Nearly identical issues arise at the international level, where the entities in question are nation states. The issue at this level, though, is that no governing body has the power to coerce participation.  Parties eager for agreement may then need to provide incentives for parties less willing to participate.  Reluctant parties can be encouraged to “opt-in” through the use of side payments. Or they can be allowed to participate by being a supplier of offset credits from emission reduction projects. As above, there may also be issues with the capacity of a party to take on a cap because they lack the legal, technical, financial, and/or other administrative infrastructure for monitoring and compliance.
There are three key problems with voluntary participation provisions in both domestic and international emission abatement policies: adverse selection, transaction costs, and reduced incentives for innovation.
Because they can participate voluntarily, those entities, projects, and parties that would have participated anyway will do so. In the case of emission offset projects, it is this adverse selection bias that additionality determinations are intended to thwart. The requirement to determine the additionality of projects, as well as project-by-project administration, likely entails greater transaction costs than a simple cap-and-trade system. Also, it may be that the sources, sectors, or parties least able to participate (e.g., because they are poor and lack the technical capacity) have the largest potential for emission reducing technological improvements.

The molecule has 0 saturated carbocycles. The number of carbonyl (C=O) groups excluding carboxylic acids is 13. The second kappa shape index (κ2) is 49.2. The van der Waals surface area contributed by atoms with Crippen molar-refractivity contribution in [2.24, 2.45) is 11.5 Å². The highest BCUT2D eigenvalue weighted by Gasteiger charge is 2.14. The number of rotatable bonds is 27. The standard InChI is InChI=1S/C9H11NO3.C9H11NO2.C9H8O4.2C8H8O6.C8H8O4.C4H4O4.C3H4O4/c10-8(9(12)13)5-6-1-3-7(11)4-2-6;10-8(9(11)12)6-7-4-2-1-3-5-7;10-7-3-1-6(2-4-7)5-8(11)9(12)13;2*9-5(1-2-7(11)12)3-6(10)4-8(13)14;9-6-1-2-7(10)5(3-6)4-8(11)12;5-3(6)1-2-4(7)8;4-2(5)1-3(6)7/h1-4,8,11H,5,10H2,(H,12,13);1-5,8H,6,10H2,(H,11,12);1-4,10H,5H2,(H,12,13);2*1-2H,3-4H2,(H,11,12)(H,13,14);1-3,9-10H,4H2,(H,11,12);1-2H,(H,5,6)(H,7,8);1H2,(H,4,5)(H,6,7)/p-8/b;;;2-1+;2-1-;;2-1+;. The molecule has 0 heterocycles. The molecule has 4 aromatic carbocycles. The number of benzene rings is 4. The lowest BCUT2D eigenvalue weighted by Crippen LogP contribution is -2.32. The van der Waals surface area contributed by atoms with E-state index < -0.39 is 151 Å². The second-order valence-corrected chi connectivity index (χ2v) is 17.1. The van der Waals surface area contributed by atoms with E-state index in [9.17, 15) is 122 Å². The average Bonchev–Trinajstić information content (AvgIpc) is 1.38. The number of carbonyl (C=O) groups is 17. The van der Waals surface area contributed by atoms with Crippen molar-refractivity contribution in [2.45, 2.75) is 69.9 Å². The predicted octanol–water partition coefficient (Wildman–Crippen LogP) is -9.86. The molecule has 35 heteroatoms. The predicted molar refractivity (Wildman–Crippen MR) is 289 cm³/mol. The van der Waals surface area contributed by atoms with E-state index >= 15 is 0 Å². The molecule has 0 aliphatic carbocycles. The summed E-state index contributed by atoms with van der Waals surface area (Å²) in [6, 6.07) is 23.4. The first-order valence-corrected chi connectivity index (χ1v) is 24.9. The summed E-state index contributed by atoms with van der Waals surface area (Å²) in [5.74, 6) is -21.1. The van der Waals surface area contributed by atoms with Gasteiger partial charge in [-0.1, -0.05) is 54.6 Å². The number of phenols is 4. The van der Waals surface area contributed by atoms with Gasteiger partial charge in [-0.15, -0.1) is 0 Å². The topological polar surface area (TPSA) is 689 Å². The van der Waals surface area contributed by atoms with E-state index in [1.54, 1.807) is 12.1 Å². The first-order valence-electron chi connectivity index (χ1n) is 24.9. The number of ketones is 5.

Baksi, S. and P. Bose (2007). “Credence Goods, Efficient Labeling Policies, and Regulatory Enforcement.” Environmental and Resource Economics 37(2): 411-430.
 The fraction of entities mandated to participate versus the fraction that voluntarily opt-in can vary from zero to one. For example, under the U.S. Acid Rain program, the ratio is essentially one (mandatory), while for non-governmental systems, such as the Chicago Climate Exchange, the ratio is zero (entirely voluntary).
 This interpretation is based on a neoclassical economics understanding of behavior of rational economic actors. More recent work in behavioral economics (see work of Daniel Kahneman) shows that agents are more adverse to give up something than to purchase it, suggesting that Coase’s claim that the initial allocation of property rights is immaterial to the outcome is not how people actually behave.
 I am assuming here that we are dealing with a transnational or global public problem where provision of that good requires cooperation between parties.
 The reasons a party is less willing to participate may vary, but will likely be dominated by a perception that the costs of full participation (without side payments) will be greater than the benefits it receives in the form of the public good provided.